Court ruling bars Sask. gov't from funding non-Catholic students in Catholic schools

Justice Donald Layh's far-reaching decision is poised to take effect in June 2018.

Decision by Justice Donald Layh poised take effect in June 2018

A Saskatchewan judge has ruled that the provincial government must stop paying for non-Catholic students to attend Catholic schools in the province. (iStock)

A Saskatchewan judge has ruled that the provincial government must stop paying for non-Catholic students to attend Catholic schools in the province.

Justice Donald Layh's far-reaching decision was released publicly Thursday afternoon.

It is set to take effect in June 2018, in recognition of its "significant repercussions," according to the ruling.   

Layh wrote that funding "non-minority faith students" in Catholic schools violates both the Charter of Rights and "the state's duty of religious neutrality."

The ruling stands to upend the provincial government's current practice of paying for any students who attend Catholic schools, regardless of students' religious affiliations. 

In a written statement, the Saskatchewan Catholic School Boards Association said it was disappointed by the decision and is giving serious thought to an appeal.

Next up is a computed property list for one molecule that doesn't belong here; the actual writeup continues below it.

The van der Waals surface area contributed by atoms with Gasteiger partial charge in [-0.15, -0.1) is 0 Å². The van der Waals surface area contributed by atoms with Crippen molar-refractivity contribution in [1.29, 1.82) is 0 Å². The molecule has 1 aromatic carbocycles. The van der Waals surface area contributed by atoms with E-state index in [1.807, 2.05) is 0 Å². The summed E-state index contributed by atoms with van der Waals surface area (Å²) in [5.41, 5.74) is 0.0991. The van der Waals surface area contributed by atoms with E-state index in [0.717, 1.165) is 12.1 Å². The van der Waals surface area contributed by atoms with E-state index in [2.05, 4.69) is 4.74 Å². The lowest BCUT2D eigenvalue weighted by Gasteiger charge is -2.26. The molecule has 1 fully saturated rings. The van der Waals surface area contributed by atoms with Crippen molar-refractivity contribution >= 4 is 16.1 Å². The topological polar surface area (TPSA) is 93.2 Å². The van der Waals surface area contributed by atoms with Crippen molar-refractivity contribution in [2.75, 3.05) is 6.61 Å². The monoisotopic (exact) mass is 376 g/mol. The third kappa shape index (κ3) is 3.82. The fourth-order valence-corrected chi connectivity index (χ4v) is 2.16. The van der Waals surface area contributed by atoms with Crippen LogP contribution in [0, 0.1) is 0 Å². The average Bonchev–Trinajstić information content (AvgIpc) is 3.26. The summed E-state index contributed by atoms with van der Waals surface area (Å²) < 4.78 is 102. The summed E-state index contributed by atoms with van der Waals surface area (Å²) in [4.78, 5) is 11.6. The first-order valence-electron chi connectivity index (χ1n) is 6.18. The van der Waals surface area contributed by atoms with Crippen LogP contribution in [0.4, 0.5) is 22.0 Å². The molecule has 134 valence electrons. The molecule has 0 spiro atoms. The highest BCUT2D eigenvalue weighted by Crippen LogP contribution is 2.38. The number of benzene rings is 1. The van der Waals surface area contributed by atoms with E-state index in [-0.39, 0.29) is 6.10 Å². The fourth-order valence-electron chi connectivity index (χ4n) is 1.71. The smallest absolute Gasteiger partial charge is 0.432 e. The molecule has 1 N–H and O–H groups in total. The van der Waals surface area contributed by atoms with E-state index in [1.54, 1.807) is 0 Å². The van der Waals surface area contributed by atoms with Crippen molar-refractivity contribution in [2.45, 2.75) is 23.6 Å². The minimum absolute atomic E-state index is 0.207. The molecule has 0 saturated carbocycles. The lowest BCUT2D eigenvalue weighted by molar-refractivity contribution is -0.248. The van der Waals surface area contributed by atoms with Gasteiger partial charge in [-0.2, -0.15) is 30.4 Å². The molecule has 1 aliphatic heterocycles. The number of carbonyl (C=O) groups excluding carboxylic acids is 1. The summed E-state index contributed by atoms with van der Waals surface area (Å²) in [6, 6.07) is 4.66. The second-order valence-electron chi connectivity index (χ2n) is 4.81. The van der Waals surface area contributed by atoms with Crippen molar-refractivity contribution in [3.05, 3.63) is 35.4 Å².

"This greatly affects students and parents in Christ the Teacher School Division in particular, and families throughout the province," wrote past president Tom Fortosky. "We'll take some time to go over the 230-page decision, consult with our lawyers and process what this means for the division, for Catholic education in Saskatchewan and for all of the families who choose Catholic education."

2005 lawsuit

Layh's decision stems from a 2005 lawsuit filed by the Good Spirit School Division No. 204 (GSSD) against the Christ the Teacher Roman Catholic Separate School Division No. 212.

At issue was the creation in 2003 of a Catholic school in the village of Theodore, Sask., and the subsequent attendance of provincially-funded non-Catholic students at that school. 

The GSSD argued that the constitutional protection of Catholic schools does not include the right for those schools to receive government funding for non–Catholic students.

Bob Leurer, one of three lawyers for the Good Spirit School Division, said Thursday evening that the board had only begun to pore over the ruling and was not prepared to comment at the time. 

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  • A previous version of this story said that Bob Leurer is a lawyer representing the Catholic School Board. In fact, he represents the Good Spirit School Division.
    Apr 21, 2017 10:03 AM CT


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